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Navy Landing Parties


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#126 patches

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Posted 18 March 2016 - 06:56 PM

Looks to me like a canteen of water for a water cooled machine gun - Vickers?

I shopped this over to FIREARMS to see what those guys think.

 

http://www.usmilitar...erts/?p=2115179



#127 MastersMate

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Posted 19 March 2016 - 08:05 AM

WW 1 USCG Surfman involved in Port Security at NYC. If I recall, it was the mid 1970s when the CG discontinued using the Landing Party Manual.

 

 

WWI_Surfmen_Company.jpg



#128 patches

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Posted 19 March 2016 - 10:19 AM

An outstanding contribution to this topic MM, the first one really on the Coast Guard.



#129 MastersMate

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Posted 19 March 2016 - 10:39 AM

Did some checking back in the regulations of the Revenue Cutter Service as far back as 1862.  They required that the crews would regularly be drilled on the great guns according to the Navy ordnance manuals and drilled in small arms, cutlasses, infantry drill etc. according to the Marine Corps Manuals. They all state that when possible, the crew will be landed and these infantry drills will be conducted ashore.

 

Checked the Military requirements for CG enlisted personnel from the mid 1960s. A requirement Petty Officer 2nd was an understanding of the authority and relationship with civilian personnel when in a landing party involving civil disaster or unrest..



#130 MastersMate

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Posted 19 March 2016 - 05:25 PM

WWI_LS_Crew.jpgFrom the CG historians web site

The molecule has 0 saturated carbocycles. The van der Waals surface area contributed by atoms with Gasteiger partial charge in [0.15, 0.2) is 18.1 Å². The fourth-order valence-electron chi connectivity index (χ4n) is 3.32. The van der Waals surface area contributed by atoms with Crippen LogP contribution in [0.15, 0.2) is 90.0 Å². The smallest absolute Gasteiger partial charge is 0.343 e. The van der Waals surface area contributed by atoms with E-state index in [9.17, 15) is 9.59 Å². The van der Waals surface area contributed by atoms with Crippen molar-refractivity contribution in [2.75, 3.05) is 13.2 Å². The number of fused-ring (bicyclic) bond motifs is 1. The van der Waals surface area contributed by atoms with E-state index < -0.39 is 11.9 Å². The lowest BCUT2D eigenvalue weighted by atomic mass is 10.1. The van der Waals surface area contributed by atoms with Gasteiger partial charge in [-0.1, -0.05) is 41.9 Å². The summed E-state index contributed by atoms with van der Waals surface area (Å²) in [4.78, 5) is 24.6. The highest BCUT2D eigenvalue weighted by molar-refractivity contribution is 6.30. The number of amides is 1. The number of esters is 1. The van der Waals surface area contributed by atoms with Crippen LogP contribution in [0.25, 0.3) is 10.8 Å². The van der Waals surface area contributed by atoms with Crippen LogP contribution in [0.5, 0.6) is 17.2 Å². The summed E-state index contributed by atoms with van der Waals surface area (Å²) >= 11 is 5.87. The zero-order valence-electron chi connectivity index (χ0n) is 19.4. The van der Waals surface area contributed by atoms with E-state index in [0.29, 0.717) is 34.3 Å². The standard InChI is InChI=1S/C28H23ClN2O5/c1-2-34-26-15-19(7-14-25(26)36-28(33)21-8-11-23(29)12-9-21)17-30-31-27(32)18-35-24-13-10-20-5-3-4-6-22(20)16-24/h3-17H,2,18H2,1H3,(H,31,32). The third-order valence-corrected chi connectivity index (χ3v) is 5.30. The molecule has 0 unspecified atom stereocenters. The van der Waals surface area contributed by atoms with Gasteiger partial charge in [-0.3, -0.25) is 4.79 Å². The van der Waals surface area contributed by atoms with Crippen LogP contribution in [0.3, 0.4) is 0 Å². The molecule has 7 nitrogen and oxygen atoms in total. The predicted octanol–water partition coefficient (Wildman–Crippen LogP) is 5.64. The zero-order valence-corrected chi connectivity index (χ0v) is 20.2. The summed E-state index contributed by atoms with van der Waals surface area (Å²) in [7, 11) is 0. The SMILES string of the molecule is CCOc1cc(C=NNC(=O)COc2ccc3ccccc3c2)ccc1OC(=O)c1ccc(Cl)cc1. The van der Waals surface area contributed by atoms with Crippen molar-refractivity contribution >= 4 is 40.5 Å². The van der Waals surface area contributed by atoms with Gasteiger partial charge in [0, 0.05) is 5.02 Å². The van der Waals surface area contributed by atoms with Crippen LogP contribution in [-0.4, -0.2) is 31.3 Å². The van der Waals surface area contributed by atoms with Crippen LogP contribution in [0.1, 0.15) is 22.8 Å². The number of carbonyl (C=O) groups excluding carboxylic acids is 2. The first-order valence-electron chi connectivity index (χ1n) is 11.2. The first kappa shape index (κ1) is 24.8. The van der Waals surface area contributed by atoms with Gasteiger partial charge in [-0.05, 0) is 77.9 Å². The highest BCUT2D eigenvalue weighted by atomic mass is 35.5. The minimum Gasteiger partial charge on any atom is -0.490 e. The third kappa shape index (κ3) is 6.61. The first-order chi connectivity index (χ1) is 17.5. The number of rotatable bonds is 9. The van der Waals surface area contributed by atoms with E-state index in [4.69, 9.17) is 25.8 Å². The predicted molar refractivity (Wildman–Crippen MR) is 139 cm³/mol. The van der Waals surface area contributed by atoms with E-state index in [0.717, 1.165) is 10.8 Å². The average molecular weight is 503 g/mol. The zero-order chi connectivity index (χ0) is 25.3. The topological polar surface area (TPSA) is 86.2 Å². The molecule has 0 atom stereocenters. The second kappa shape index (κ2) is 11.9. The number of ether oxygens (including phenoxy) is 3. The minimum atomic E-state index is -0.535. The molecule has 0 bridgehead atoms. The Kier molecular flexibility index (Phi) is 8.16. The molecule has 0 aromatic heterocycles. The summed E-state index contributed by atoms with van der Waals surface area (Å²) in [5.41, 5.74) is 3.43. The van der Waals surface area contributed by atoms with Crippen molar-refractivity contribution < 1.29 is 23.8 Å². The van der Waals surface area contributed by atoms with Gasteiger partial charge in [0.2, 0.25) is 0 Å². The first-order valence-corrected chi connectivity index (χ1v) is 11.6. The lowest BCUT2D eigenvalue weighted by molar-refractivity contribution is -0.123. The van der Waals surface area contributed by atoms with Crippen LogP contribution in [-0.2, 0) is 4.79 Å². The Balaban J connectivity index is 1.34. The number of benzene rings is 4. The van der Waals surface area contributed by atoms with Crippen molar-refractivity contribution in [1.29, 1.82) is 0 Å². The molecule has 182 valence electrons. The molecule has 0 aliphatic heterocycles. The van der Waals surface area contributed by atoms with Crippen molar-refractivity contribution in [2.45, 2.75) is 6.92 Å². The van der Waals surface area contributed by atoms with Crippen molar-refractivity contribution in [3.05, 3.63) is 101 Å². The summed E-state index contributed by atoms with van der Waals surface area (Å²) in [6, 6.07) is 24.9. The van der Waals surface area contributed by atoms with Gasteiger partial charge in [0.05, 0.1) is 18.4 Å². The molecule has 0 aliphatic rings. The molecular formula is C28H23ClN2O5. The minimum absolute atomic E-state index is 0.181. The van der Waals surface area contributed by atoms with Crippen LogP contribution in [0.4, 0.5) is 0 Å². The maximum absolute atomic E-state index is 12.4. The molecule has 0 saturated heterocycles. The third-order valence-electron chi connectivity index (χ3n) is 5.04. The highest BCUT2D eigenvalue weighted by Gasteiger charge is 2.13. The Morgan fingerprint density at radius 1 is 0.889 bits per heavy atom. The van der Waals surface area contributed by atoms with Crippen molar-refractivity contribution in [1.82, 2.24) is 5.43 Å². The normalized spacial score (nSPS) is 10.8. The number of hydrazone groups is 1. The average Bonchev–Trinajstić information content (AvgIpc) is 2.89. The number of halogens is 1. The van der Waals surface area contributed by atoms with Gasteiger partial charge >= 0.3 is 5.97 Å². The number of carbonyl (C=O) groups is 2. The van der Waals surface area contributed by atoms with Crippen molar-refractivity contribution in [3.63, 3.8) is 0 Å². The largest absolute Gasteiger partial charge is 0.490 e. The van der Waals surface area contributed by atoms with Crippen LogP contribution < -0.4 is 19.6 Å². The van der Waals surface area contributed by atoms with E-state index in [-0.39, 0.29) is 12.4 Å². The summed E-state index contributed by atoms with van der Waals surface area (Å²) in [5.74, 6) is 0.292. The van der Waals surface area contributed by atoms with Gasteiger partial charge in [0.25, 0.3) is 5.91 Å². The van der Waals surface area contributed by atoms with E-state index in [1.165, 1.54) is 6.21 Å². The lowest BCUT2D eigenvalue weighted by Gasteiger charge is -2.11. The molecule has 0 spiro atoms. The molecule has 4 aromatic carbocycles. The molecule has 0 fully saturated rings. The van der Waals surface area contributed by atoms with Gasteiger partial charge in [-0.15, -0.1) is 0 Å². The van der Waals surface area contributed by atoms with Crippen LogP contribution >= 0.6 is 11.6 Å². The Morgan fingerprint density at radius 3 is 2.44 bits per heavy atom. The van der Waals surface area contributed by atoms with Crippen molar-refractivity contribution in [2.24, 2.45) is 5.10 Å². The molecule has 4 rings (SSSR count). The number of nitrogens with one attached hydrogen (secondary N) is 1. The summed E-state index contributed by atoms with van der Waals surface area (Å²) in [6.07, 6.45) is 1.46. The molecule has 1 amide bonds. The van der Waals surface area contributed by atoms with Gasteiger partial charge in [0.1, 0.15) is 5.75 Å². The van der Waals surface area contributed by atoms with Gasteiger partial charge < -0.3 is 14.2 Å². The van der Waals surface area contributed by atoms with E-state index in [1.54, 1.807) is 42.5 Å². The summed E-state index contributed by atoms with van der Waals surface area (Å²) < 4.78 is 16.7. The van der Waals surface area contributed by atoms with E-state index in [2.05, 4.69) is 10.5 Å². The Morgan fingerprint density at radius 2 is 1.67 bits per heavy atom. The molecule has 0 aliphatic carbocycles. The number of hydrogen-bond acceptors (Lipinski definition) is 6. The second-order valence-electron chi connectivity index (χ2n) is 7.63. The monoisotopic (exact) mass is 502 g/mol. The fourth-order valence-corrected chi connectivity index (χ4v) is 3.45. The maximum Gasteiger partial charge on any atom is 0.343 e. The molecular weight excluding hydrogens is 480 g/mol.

Backtracking from the 1921 CG register of officers, George Streeter was appointed Acting Keeper on 8 July 1918. After 6 mos probation he would be appointed as a permanent WO.

 

His uniform is the enlisted Surfmans khaki of the 1915 - 1920sh period. Just about make out the rating badge on his right arm and 4 hashmarks on his left . With a provisional appointment, he could retain the uniform of his previous rating until the appointment was made permanent.  The Number 1 Surfman, along with other petty officers of the 1st class wore a CPO style uniform with the cap insignia similar to the USN CPO.  Note that he has the CG Warrant Officer insignia, but the enlisted brown leather chin strap..

 

Having trouble posting the picture, will work on it..


Edited by MastersMate, 19 March 2016 - 05:36 PM.


#131 VolunteerArmoury

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Posted 19 March 2016 - 07:35 PM

WWI_LS_Crew.jpgFrom the CG historians web site
 
..


Are they wearing M1903 cartridge belts belts back to front with buckle in the rear? I'm looking at it on a phone so maybe it's normal M1910 belts & I don't see the buckles on a small photo.

#132 patches

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Posted 31 March 2016 - 08:23 PM

I shopped this over to FIREARMS to see what those guys think.

 

http://www.usmilitar...erts/?p=2115179

Asked and for all intents and purposes.......Answered.

 

http://www.usmilitar...ne-gun-experts/



#133 sigsaye

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Posted 01 April 2016 - 05:58 AM

Photo in question yes? At any rate, I can't answer your question as I don't know :lol: But I'm pretty certain other members might know. However while we wait I'll take a stab at it, perhaps this large round canteen is a special one for Pharmacist mates, he being today what we call a Corpsman a Medic?
 
post-8903-1283288408.jpg